The Perfect 24 Hour Mt. Fuji Experience Part II: The Land of the Rising Sun

Ah, to see the sunrise atop Mt. Fuji in Japan, The Land of the Rising Sun…

P1130261 P1130264 P1130269 P1130271We were perched above the rim of the volcanic crater to greet the morning sun’s arrival.  I was so excited that I barely noticed Mt. Fuji’s biting cold temperatures.

P1130259T and I had saved our last onigiri, and had our celebratory morning rice balls together while waiting for the sun to rise.  Of course I kept my favorite, mentaiko onigiri for the occasion…

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We shouted “bonzai!  bonzai!  bonzai!” with everyone who had made the difficult journey up the mountain to see this spectacular sight.

IMG_5831Everyone told me how rare it is to have the conditions we had (we later learned that the night we climbed was the warmest so far of the season).  Watching the sun slowly come up over the far edges of the crater made me smile and be once again grateful for my healthy body, for my kind and generous friends, and for the opportunity to experience this beauty in Japan.

IMG_5833After basking in the glorious new sun for a bit (and beginning to warm up) we walked the perimeter of the giant crater.

P1130289P1130285P1130284P1130287It was breathtaking everywhere I looked.  But when I happened to glance over my shoulder my heart skipped a beat.  It was the unmistakeable outline of the great Mt. Fuji hanging in the thin air, Mt. Fuji’s shadow floating on the clouds.  This was unreal!

IMG_5842Wow, wow, wow!

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And then this monk dressed in pure white whisked past me like the wind.  It was as if the laws of gravity or altitude didn’t apply to him.  I don’t know where he came from or where he was headed.  If I hadn’t taken this quick shot of him I would have believed that I hallucinated or dreamed this up.  A few hours later we saw a group of men making their pilgrimage up the mountain playing drums and flutes.  Mt. Fuji indeed is a sacred place for many…

P1130290Because I had such an easy time climbing the night before it didn’t occur to me that the second half of our Fuji adventure would pose a challenge at all.  Oh, was I mistaken!!!  But those worries and difficulties were still a few hours away…  For now, I was still filled with amazement and wonder looking at the brilliant rays of sunshine breaking through the clouds below.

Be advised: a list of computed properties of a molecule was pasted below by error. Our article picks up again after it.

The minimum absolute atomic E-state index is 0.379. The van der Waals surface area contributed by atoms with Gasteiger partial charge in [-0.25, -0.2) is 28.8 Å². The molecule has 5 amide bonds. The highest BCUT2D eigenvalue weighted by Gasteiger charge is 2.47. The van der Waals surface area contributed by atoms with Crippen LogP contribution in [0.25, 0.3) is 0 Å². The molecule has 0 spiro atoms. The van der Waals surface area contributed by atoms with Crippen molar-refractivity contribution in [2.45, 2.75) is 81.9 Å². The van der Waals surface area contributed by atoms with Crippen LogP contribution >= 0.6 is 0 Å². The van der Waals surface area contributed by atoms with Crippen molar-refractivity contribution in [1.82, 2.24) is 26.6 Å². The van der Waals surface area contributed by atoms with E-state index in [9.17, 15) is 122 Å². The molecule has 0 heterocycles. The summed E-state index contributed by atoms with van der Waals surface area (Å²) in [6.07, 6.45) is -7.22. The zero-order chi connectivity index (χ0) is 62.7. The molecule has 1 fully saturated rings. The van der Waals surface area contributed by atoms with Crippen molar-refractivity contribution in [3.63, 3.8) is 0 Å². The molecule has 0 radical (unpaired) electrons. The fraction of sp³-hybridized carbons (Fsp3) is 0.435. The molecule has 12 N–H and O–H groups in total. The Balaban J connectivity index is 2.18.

P1130295Part III (and last) of the perfect Mt. Fuji experience tomorrow.

My Packing List for Mt. Fuji:
1. Day pack and pack cover – My sack was rather on the smaller size and I packed light because I didn’t want to be burdened by a heavy load.  I don’t think my backpack’s capacity is over 20L but it was sufficient for me.
2. Hiking boots – I saw people in regular sneakers but I’d recommend comfortable, broken-in, waterproof shoes.
3. Base layer – Rather than taking thermals like I’d done elsewhere (Patagonia, Cradle Mountain, Milford & Routeburn Track), I took a quick drying, thin, non-cotton long sleeve top and skipped a thermal bottom altogether.  Wool socks, definitely wool socks to absorb sweat and prevent blisters.
4. I didn’t take extra base layers but did pack a rain jacket & pants – definitely wore them both.  I could have probably used another layer, whether it was a fleece or a light down jacket.  I was lucky that it wasn’t too cold.
5. Gloves, hat, lightweight fleece – I took my Icebreaker zip-up hoodie.
6. Headlamp is a must for night time climb.
7. Water – I hydrated all day before the climb, took 1.5 liters of water with me.  Each station sold water so you can always get more but note that the price rose along with the elevation.
8. Food – pack enough food for snacks as well as breakfast, possibly for lunch as well.  I had enough to last me through breakfast (which was at 5AM) but I felt hungry when we finished at 11AM.  Think onigiri, nuts, chocolate, energy bars, salt candy, etc.
10. Trekking poles – I had just one but it was really helpful.
11. Towel and/or bandana, sunglasses, and sunblock.  There is next to no shade to hide under.
12. Cash and 100 yen coins – You’ll need 200 yen to use the bathrooms.  Credit cards are not taken at any of the rest  stops.
13. Disposable face masks – it got unbelievably dusty/ashy on our descent.  You will need something to filter that stuff from getting into your lungs.
14. Gaiters – I have them but didn’t actually take them with me.  They would have protected my pants from being completely covered with ash and dust on our way down.  It’s not a must but I’d recommend them.
15. First Aid (including pure wool, blister band aids, moleskin, etc), Advil, and wet naps/wipes.  I took some wipes but wished I’d taken a whole pack.
16. Plastic bags to carry your rubbish out.
17. If you’re going to a hot springs spa after the climb – a change of clothes, flip flops/slippers (you’ll want to take your hiking boots off and give your feet a rest), towel (but it can be rented from the onsen)

Helpful link for Climbing Mt. Fuji: www.japan-guide.com/e/e6901

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